methamphetamine

Something of an Obvious Question

Detail of frame from Darker Than Black: Gemini of the Meteor, episode 6, "An Aroma Sweet, a Heart Bitter...".

There is, of course, much we might say of an eighteen-year sentence for methamphetamine trafficking handed down in the case of a disgraced Montana Republican leader, but the report from Associated Press, and the federal judge who gave the sentence, note an important question:

Michael Lange, the Republican House majority leader during the 2007 Legislature, arranged deliveries of at least 20 and possibly up to 50 pounds (nine and possibly up to 23 kilograms) of meth from a source in California over a seven-month period in 2016, prosecutors said. It was sold through a network of approximately 15 to 20 dealers in Montana and Wyoming, according to federal prosecutors and an FBI drug task-force officer.

Lange pleaded guilty in September to drug conspiracy and distribution charges. He apologized at his sentencing but drew a sharp rebuke from U.S. District Judge Susan Watters after Lange appeared to minimize his involvement in the trafficking ring and claimed the truth of what happened had never been revealed.

“You don’t get it, Mr. Lange,” Watters said. “For you to tell me in your letter of acceptance that it was never your intention for this methamphetamine to get out into the community is completely incredible to me. … What did you think was going to happen?”

There is a lot of never-meant in the world, and, to be certain, any number of points we might raise in the question of who never meant which and what that is worth in jurisprudence; but it is very nearly instinct that revolts, because every now and then, at least, we find ourselves wondering what other outcome one might have expected or intended.

Or, try it this way …—

Actually, no, don’t. Fifty pounds of meth? Oh, fine, let’s go with twenty, then, because even still. What attorney gave this client what advice?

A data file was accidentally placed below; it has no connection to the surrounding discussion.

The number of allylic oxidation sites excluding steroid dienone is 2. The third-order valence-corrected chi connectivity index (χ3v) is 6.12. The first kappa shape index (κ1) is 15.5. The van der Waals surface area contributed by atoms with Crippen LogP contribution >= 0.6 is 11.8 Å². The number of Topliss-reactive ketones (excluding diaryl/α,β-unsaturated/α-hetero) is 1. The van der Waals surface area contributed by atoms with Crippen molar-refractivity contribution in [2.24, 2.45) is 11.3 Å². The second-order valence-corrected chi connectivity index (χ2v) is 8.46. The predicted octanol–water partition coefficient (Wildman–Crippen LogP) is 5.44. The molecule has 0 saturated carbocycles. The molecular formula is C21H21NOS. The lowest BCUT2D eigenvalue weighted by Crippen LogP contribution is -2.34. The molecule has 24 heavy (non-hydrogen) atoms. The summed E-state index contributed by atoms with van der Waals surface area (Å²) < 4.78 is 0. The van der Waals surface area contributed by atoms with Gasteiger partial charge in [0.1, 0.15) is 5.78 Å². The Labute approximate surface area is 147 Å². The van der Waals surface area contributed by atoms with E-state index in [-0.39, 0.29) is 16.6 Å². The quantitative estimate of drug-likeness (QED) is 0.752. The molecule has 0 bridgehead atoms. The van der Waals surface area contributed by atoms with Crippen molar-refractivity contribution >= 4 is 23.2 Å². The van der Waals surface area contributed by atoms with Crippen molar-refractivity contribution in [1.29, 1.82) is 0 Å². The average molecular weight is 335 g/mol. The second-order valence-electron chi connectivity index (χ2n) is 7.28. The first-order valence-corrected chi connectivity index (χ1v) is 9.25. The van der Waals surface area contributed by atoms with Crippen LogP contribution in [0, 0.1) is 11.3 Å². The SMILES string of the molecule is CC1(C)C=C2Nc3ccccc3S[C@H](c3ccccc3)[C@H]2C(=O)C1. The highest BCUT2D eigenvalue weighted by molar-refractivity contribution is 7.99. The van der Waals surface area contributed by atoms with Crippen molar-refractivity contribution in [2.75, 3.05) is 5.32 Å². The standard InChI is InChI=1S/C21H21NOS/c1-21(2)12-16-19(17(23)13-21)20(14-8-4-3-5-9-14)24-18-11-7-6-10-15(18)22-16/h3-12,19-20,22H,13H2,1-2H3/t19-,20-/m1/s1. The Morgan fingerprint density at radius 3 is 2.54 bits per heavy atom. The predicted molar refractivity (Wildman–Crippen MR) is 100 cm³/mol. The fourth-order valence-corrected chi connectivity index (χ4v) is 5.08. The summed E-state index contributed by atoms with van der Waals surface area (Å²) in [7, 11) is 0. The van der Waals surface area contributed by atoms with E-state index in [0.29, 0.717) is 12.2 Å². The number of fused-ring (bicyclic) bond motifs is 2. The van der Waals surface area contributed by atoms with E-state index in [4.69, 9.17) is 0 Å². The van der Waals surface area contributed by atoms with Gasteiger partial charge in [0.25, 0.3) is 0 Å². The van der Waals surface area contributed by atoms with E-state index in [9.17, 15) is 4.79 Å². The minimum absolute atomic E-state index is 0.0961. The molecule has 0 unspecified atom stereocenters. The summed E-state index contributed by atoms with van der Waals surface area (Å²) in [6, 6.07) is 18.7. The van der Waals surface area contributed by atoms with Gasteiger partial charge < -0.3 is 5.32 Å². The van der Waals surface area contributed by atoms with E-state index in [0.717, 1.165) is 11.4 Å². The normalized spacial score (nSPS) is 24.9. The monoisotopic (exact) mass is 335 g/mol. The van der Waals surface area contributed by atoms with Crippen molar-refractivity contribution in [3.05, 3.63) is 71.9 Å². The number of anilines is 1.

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Image note: Detail of frame from Darker Than Black: Gemini of the Meteor, episode 6, “An Aroma Sweet, a Heart Bitter…”.

Brown, Matthew. “Former Montana lawmaker gets 18 years for drug trafficking”. Associated Press. 17 January 2018.

Not Good News

Detail of graph by Mark Nowlin/Seattle Times showing death rates for various drugs in King County, Washington, between 1997 and 2014.

Just, you know, take note: We have a problem.

Fatal overdoses linked to heroin surged by 58 percent in King County last year, fueling the steepest rise in local drug-caused deaths in 17 years.

Heroin was involved in 156 deaths in the region in 2014, up from 99 the year before — and just 49 in 2009. Overall, there were 314 drug deaths in the area last year, the highest number since 1997, according to a report released Thursday by the University of Washington Alcohol & Drug Abuse Institute.

The only word to describe the trend is “distressing,” said Caleb Banta-Green, an affiliate associate professor of health services with the UW School of Public Health.

“I knew it was going to go up,” he said. “I didn’t know it was going to go up that much.”

(Aleccia)

Should we pause a moment to consider that no such bad news ever fails to get worse, well, right, we get interesting notes like this, as well:

Drug deaths tied to methamphetamine also jumped by 59 percent, with 70 deaths in 2014, up from 44 the year before. Among primary heroin users, meth was the common secondary drug of choice, used in about a quarter of cases.

Right. You know. One of those mixes I just never have figured out how to understand.

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